Carrie: Coolest is subjective, but one of my favorite finds was a pair of dulled metallic A.P.C. Boots, but we’ve also gotten in a Dior gown that one of our employees ended up wearing to one of our holiday parties.  We see a lot of designer samples too , for upcoming seasons.  That’s always exciting.

GP: What is the weirdest?

Carrie: Weirdest also subjective, but I’m going to say used tight whites.  We definitely aren’t buying those.

Aja Flick, Buffalo Exchange (504 Driggs Ave)

Buffalo Exchange

GP: Walk us through the buying process. What do you look for?

Aja: Selling at Buffalo Exchange is super easy. You don’t need to make an appointment, and we buy from the public during our business hours every day. You need a valid federally issued id (driver’s license, passport, military id card) in order to sell, and you must be 18. We buy a mix of current trendy styles, great classic pieces, and fun one of a kind vintage and retro items. All items must be clean and in good shape with no holes, stains, or missing buttons.

GP: What are some tips you have for prospective sellers?

Aja: Bring in items that you could see yourself buying again. The misconception is often that we’ll take an item because it’s a designer label, but we’re really looking at the shape, color, and relevancy of the garment. We spend a lot of time watching what our customers are buying from us to learn what styles we need more of in our store. Chances are if you’re ready to get rid of a specific style of clothing there are 30 other customers getting rid of the same item that day and we try to not over represent a dying trend.  And don’t take it personally! We’re looking for clothes that we hope will sell within a week or two for us, so if we pass on your items and you’re confused, just ask! We love to educate our customers, and we don’t have any secrets about the way we buy or what we’re looking for. More often than not we will pass on a piece because it’s already represented on the sales floor, in poor condition, or a style that we’ve noticed our customers are bringing in to sell more than picking out from the racks to buy.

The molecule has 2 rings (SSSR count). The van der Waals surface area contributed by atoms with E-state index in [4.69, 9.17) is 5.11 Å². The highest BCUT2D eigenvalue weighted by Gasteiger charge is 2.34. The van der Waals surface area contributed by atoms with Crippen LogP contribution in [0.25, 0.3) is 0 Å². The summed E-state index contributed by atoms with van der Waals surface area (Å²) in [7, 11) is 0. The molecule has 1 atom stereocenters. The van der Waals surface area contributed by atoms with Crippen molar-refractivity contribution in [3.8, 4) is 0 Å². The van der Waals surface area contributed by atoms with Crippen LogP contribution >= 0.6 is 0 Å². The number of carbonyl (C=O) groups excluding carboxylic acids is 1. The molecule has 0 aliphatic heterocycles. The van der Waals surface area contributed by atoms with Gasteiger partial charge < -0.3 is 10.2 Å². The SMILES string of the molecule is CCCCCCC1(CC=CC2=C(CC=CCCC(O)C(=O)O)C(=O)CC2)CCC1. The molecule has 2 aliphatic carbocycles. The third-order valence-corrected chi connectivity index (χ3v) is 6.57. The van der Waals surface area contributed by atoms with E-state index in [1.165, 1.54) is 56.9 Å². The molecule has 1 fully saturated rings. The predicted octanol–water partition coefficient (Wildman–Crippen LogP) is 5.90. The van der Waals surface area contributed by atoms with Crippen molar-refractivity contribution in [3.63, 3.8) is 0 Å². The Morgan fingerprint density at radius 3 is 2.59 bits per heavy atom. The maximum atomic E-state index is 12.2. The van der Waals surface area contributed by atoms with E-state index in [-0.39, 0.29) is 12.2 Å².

GP: What is the coolest item you’ve found while buying?

Aja: The coolest item I’ve found while buying is a tee shirt from the 1978 World Series of Rock that has a really amazing illustration of Fleetwood Mac on the back. I actually stopped wearing it to work because I would have customers offering to buy it off of me! But this is a question that I could answer a million times, every day I find the coolest things and every day tops the day before!

GP: What is the weirdest?

Aja: The weirdest item I’ve come across was a taxidermy aardvark bag. It was really strange, and had these little gem stone eyes. That was a piece that really drew a line in the sand; you either thought it was amazingly macabre and awesome, or you were horrified by it.

 

 

Illustration by Bella Harris.

About Stephanie

Stephanie is a poet & pathological daydreamer. Her books Hotel Ghost and Waiting For the End of the World are available from Bottlecap Press.